Anglo-Saxon Strap Ends for sale
Relatively simple riveted-plate strap-ends are common in pre-Christian graves, often bearing incised geometric ornament. More heavily decorated Anglo-Saxon strap ends, usually convex-sided and with a beast’s head terminal, are a type dating from the 8th century onwards, although there are occasional rectangular examples bearing earlier styles of decoration (e.g. Salin’s Style I) which relate to the 6th and 7th centuries.
They were used as decorative fittings for high-status sword-belts and on straps and baldrics; some may have been used on horse-harness. They are more commonly found in female graves in the wealthier cemeteries of the south-east. The metal fitting protects the loose end of the leather, and provides a weight which causes the end of the strap or belt to hang vertically. Some evidently formed part of a matching suite of fittings intended to display wealth and status; others are rather plain and humble by comparison. Copper-alloy is the normal fabric, although examples in silver and silver-gilt are known.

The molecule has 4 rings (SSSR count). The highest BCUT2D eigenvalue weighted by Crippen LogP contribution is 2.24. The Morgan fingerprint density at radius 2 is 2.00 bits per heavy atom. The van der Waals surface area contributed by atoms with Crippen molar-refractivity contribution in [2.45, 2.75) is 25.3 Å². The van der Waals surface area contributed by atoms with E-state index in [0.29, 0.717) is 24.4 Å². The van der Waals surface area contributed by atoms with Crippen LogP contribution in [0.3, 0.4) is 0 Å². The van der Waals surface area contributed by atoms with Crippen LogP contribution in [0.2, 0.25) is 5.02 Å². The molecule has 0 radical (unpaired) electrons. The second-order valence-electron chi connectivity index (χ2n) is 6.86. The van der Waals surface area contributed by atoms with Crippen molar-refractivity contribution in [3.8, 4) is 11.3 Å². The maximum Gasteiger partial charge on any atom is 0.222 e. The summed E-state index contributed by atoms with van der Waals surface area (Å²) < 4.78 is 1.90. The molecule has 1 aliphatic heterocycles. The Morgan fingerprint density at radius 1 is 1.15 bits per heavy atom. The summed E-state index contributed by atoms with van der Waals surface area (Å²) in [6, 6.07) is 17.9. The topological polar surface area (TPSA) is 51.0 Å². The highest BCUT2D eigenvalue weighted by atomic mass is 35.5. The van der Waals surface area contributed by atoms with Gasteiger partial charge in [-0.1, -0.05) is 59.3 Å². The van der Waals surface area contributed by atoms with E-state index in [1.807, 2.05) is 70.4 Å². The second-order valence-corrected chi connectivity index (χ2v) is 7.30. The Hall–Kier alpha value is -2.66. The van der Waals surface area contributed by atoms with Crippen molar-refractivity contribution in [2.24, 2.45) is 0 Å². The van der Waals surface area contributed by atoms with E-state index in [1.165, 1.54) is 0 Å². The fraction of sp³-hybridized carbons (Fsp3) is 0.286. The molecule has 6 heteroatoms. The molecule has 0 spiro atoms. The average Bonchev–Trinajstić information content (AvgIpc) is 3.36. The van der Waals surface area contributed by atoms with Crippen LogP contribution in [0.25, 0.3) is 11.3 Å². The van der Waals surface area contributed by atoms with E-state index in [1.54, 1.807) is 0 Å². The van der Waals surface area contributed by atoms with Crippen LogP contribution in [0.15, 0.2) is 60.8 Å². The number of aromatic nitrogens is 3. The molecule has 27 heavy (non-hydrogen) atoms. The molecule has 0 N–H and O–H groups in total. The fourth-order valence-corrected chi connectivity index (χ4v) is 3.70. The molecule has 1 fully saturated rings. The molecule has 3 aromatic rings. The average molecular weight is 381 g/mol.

Here you will find some interesting examples ranging from the standard styles to the very unusual, all in fine or very fine condition.
Customers and site-visitors may have noticed that the Anglo-Saxon site pages have been revised. As part of our ongoing programme of improving the quality and reliability of our site, all of the ‘Saxon’ pages have been amended in the light of further detailed research. We aim to roll this out across the rest of the site in due course. Please check back for updates.
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